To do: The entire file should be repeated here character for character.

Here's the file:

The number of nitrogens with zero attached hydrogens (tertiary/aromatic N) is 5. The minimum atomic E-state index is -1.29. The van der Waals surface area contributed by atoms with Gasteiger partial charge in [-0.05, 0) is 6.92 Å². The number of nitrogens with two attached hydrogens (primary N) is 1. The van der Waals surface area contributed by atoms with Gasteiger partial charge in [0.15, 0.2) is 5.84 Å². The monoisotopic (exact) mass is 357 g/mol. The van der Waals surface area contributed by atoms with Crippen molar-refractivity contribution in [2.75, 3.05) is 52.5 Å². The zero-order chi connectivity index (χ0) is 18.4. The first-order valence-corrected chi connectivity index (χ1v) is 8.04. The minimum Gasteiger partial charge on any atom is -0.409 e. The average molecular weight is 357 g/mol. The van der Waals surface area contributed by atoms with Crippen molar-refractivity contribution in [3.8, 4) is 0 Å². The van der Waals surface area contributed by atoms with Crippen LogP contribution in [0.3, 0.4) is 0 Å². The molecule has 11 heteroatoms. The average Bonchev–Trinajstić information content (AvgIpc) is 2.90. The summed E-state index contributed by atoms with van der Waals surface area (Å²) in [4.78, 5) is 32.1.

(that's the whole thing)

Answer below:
The number of nitrogens with zero attached hydrogens (tertiary/aromatic N) is 5. The minimum atomic E-state index is -1.29. The van der Waals surface area contributed by atoms with Gasteiger partial charge in [-0.05, 0) is 6.92 Å². The number of nitrogens with two attached hydrogens (primary N) is 1. The van der Waals surface area contributed by atoms with Gasteiger partial charge in [0.15, 0.2) is 5.84 Å². The monoisotopic (exact) mass is 357 g/mol. The van der Waals surface area contributed by atoms with Crippen molar-refractivity contribution in [2.75, 3.05) is 52.5 Å². The zero-order chi connectivity index (χ0) is 18.4. The first-order valence-corrected chi connectivity index (χ1v) is 8.04. The minimum Gasteiger partial charge on any atom is -0.409 e. The average molecular weight is 357 g/mol. The van der Waals surface area contributed by atoms with Crippen molar-refractivity contribution in [3.8, 4) is 0 Å². The van der Waals surface area contributed by atoms with Crippen LogP contribution in [0.3, 0.4) is 0 Å². The molecule has 11 heteroatoms. The average Bonchev–Trinajstić information content (AvgIpc) is 2.90. The summed E-state index contributed by atoms with van der Waals surface area (Å²) in [4.78, 5) is 32.1.